How do we teach countries that a sovereign country is not a country that is able to do as it pleases but a country that is willing to take full responsibilities for its own actions in an interrelated world?


Does simplification through the use of indexes obfuscate more than it clarifies?


How come some globalization index that measure the number of Internet users, hosts, and secure servers do not even consider the contents transmitted on them?


Who is more global, a family in a rich country with 10 televisions for 10 local sitcoms or a family in a poor country with only one TV on with they watch foreign programming?


What polarized lenses could my readers be using so that though I always write in green, they can only read me just in one of their respective either yellow or blue?


When so many issues scream out for creative solutions, it is sad to see when the debate concentrates on irrelevancies, just because on these there is some data availability, so that the PhDs can run their truth-finding regressions. Don’t we need some guaranteed-free-of-PhDs universities too?


What if virtual universities are deemed better than traditional brick, stone, and ivy ones?


Should we invest scarce educational resources in teaching people how to write by hand?


We recently read a suggestion that the solution for the US was to import ethanol from Brazil. Is euthanasia allowed for the world? Does not planting the whole Amazon with sugar cane, sounds like the mother of all effective suicidal methods the world could come up with?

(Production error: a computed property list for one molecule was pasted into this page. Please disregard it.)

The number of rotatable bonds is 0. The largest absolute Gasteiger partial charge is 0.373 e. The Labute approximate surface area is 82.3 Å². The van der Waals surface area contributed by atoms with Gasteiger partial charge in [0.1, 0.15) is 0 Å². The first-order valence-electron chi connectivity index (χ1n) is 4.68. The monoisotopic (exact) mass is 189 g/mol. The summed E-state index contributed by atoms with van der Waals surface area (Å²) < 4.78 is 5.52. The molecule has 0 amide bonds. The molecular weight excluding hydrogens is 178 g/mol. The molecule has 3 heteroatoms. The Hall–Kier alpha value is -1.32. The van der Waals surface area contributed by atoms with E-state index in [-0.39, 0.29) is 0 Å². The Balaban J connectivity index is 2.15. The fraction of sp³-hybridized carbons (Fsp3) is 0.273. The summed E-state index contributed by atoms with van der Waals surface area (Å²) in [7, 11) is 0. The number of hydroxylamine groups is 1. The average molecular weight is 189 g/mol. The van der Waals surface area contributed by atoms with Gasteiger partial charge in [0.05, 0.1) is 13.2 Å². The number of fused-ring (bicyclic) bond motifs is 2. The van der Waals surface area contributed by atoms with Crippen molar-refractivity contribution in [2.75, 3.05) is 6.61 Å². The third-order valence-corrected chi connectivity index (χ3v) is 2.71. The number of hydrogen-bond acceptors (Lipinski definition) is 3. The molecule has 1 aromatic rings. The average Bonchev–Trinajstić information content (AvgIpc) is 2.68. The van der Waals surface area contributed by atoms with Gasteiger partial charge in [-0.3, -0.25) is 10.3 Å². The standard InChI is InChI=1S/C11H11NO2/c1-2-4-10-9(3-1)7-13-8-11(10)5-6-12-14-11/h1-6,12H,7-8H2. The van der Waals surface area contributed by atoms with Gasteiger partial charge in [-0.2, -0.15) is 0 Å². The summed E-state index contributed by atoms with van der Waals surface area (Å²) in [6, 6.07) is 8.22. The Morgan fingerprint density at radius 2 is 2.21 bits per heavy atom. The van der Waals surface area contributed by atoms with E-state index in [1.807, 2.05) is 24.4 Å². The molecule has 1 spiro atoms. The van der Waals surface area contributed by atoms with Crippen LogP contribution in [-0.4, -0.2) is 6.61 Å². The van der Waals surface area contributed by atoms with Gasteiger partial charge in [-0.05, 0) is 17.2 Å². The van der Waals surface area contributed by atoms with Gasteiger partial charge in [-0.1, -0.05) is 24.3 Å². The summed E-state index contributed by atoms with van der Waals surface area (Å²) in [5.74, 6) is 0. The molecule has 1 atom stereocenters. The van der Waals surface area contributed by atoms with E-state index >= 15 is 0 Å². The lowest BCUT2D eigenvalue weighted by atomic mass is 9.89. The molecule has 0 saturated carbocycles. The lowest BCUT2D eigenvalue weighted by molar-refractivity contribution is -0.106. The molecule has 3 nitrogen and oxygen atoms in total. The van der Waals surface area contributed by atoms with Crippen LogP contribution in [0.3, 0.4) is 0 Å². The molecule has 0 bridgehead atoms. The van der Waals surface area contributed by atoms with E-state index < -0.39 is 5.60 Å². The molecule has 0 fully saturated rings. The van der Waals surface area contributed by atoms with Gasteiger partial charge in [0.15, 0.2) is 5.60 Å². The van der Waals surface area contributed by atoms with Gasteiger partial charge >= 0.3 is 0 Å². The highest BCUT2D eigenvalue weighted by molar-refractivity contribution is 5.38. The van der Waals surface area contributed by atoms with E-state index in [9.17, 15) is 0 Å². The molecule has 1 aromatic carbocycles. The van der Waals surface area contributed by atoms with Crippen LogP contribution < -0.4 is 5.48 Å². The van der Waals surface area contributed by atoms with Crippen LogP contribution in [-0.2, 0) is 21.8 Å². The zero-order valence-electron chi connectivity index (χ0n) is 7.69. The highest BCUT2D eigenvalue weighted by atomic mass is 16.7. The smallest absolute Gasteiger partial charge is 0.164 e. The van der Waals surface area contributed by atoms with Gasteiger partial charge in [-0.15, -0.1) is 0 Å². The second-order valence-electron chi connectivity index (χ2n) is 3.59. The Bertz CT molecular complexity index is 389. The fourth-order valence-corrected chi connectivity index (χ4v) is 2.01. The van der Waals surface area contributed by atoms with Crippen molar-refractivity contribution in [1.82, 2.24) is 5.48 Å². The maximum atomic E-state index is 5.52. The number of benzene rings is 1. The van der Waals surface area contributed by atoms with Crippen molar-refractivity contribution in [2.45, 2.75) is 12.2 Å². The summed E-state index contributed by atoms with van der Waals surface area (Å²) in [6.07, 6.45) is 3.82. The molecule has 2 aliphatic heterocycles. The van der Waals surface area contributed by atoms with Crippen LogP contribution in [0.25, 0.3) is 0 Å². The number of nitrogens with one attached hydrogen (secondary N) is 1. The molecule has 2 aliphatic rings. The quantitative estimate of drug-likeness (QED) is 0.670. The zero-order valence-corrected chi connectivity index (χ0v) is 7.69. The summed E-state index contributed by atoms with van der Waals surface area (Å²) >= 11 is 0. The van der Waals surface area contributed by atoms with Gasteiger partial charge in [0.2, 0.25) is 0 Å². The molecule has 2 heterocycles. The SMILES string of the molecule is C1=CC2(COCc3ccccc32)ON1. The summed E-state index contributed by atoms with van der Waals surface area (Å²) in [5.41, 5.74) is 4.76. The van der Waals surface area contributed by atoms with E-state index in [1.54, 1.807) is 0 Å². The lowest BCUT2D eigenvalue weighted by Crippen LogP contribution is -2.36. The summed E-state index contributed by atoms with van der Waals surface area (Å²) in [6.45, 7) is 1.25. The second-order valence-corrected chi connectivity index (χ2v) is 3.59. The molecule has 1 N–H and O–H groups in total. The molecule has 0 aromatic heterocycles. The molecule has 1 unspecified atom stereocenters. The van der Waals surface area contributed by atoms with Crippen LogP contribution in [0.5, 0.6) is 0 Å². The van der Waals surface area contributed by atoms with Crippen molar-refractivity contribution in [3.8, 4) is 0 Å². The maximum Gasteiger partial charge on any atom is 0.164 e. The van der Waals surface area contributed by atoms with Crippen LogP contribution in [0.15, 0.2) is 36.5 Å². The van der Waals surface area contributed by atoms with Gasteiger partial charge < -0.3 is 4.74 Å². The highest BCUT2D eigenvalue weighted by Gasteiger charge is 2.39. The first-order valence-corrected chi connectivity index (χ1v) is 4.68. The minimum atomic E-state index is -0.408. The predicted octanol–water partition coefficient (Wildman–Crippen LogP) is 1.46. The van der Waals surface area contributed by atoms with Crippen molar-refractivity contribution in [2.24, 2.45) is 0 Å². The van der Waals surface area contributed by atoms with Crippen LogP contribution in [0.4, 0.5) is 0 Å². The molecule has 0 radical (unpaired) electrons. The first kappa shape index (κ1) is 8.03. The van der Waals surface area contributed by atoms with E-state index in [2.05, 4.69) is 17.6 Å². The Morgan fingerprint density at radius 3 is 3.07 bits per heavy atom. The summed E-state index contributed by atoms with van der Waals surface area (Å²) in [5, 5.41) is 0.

Should we expect Brazil to pay all by itself the whole cost of keeping the world’s lung, the Amazon, in tip-top condition?


Should we not be much firmer stopping all those environment-chasers who parasite on the environment’s very real and utterly serious problems selling us their inefficient and uneconomical alternative solutions?


It was the boom for the consumers of the low prices for oil during the late 1990s that set up the current oil boom for the producers. Therefore it could behoove consumers and producers to agree on some decent long term win-win terms. Might there be too much business interests in oil volatility for that?


Was this oil and natural gas squeeze not perfectly foreseeable? Has anyone heard about someone being fired at the International Energy Agency for a plain lousy job of either doing bad projections or conveying the wrong messages?


Why should not an oil producing country join OPEC, to try to get more from his non-renewable product than the marginal cost of extractions, when for instance the European tax man gets more income per liter of gasoline than the producer and all of the other parties involved in selling it do together?


A big new tax on gasoline in the USA would help them to reduce their fiscal deficit; their current account deficit; and their oil dependency, while giving the environment its largest one shot boost, as 1 of every 7 barrels of oil of the world are consumed on its roads. Are leaders even scarcer than oil?


Can we talk of justice while judges are consciously sentencing prisoners to prisons rivaling Auschwitz in their inhumanity? Should not the World adhere to a minimum set of global good-prison practices and allow for an ISO 9000-type quality certifications of its prisons and jails?


How come so many of Justice’s reform programs of poor countries seem to start by building Supreme Courts with marble, instead of building decent prisons?


In the ethics of giving care for the elderly, is not the failure to remedy the predictable lack of caregivers the most unethical choice?


Given that the research in human genomes could sentence some people to be high risk and therefore make it impossible for them to access affordable health insurance, is not an insurance against the risks of what could be discovered in our genes what we most need now?


When preaching land reforms should we not also have to consider the possibility that when we deliver the title of land to a poor peasant, we could in fact be shackling him and his family to misery, almost knowingly?